Means nothing, move along

Our last – and best ever – Mayor is busy on Facebook today and found this. Thanks, Ed!

And that has nothing at all to do with why so many working people in the US get food and health care assistance. Nothing at all.

9 responses to “Means nothing, move along

  1. Wait, wait! 😆

    I was actually puzzled at the Australian number. Checking in with a libertarian writer, I found his argument to be that Australia’s unemployment rate for ” . . . workers age 15 to 19″ was 16.5% in June. Well, that’s not particularly convincing to me. Those are children for heaven’s sake. This cogent answer from Yahoo answers makes more sense to me:

    Yes, our minimum wage is high compared to that of the USA and keep in mind that on top of that, workers also get 4 weeks paid vacation and 2 weeks sick pay AND their employer must pay 9% superannuation for them into their retirement fund (that’s on top of their wage – not taken out of it).

    All things considered, people on the minimum wage in Australia are much better off than minimum wage earners in the USA. They don’t live like royalty, but they have enough for a roof over their heads, decent food and clothing and some entertainment. Out of their $14.31, they take home $12.40 after tax (not $10.70 as stated in another answer) and if they have a family, they receive a number of other benefits from the government which can amount to quite a few thousand $$ in a year. The most important other difference between our two countries is that they don’t need to pay to get top class medical treatment – that’s available to everyone here.

    Some things are more expensive in Australia, but others are cheaper and working Australians even on minimum can enjoy a reasonable standard of living. Don’t be misled by the ‘high taxation’ argument in another answer (e.g. someone on $100,000 pays $27500 in tax and Medicare – not $48,000 as stated). When everything else (state tax etc) is taken into account, our taxation works out not far from that of the USA.

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    • And Jim, let us add that when people make a living wage, there’s far less need for the State to directly subsidize food, rent etc. With a living wage, a working person has the buying power to handle those things.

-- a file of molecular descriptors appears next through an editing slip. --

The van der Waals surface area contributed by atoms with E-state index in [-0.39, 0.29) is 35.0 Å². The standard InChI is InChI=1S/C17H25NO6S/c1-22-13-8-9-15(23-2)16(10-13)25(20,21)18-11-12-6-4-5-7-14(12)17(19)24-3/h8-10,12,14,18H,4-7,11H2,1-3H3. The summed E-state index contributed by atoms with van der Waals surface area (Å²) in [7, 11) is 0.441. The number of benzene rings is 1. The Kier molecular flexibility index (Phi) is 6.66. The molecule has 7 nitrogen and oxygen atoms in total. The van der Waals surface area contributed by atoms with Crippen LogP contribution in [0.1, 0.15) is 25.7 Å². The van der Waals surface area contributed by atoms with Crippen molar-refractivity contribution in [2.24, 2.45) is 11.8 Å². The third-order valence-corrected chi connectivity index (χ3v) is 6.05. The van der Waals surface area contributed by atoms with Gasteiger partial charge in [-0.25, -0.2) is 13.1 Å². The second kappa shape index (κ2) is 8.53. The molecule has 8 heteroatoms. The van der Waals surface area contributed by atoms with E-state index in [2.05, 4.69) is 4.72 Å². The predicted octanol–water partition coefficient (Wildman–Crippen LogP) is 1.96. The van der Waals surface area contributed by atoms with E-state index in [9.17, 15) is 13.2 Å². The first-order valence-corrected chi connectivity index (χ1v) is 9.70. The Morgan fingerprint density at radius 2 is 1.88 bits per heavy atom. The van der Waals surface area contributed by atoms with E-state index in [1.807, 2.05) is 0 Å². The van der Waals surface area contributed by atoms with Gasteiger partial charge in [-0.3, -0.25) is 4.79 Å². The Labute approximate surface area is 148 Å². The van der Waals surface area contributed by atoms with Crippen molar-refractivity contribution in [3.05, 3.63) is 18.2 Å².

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  2. Pingback: The Minimun Wage…America…Other Places…Whatever Works | Politicaldog101.Com

  3. And that has nothing at all to do with why so many working people in the US get food and health care assistance.

    Of course it does. Because as the minimum wage is raised, it prices out the least productive members of our society – forcing them onto such programs as you describe.

    Further, though Mr. Wheeler feels this is insignificant, when employers are forced to pay higher wages, they hire fewer people. And because of that, they are able or are forced, to hire the best of the folks who apply.

    This leaves the young, undereducated and most vulnerable without a job. And at THAT point in their life, the money isn’t the most important aspect of a job. The most important aspect is OTJT – On The Job Training. Things like showing up on time, speaking to customers, completing tasks and interacting with bosses.

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    • This leaves the young, undereducated and most vulnerable without a job.

      I am not insensitive to your point, Mr. pino. It is a conundrum.

      Yesterday, I had occasion to visit a car dealership, seeking information on a part I needed. The young man at the parts desk was stolidly grinding through his process at the computer as I patiently (on the surface) waited for my return. It was apparent that he took no urgency and no interest in his work. He was the opposite of animated. Plodding may be the right adjective. I wondered if he were going to fall asleep before he found my part.

      Granted, he has a dull job, but it does involve interacting with other human beings, just as you mentioned. OJT isn’t helping him. If I were his boss I’d try to light a fire under him, but you know the old saying, you can’t make a silk purse out of a sow’s ear.

      Society ought to establish a safety net, a floor that denies poverty but yet sparks incentive to do better. Beyond that I don’t know what to do when there’s no tinder to be ignited.

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  4. You know what raises wages? More jobs. When businesses have to compete for labor, guess what, wages rise. All of the government policies in the last few years have not helped workers or the poor. They have made unemployment and underemployment more tolerable.

    As long as Americans accept the new normal of high unemployment, businesses will have the upper hand in wage negotiations.

    There is no job mobility in the higher wage levels. If it was musical chairs, everyone just stays seated.

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  5. Unmentioned in this thread is the importance of human dignity. And nothing confers dignity like a job. When large swaths of a population are unemployed, that fosters unrest, and that is bad for all of us.

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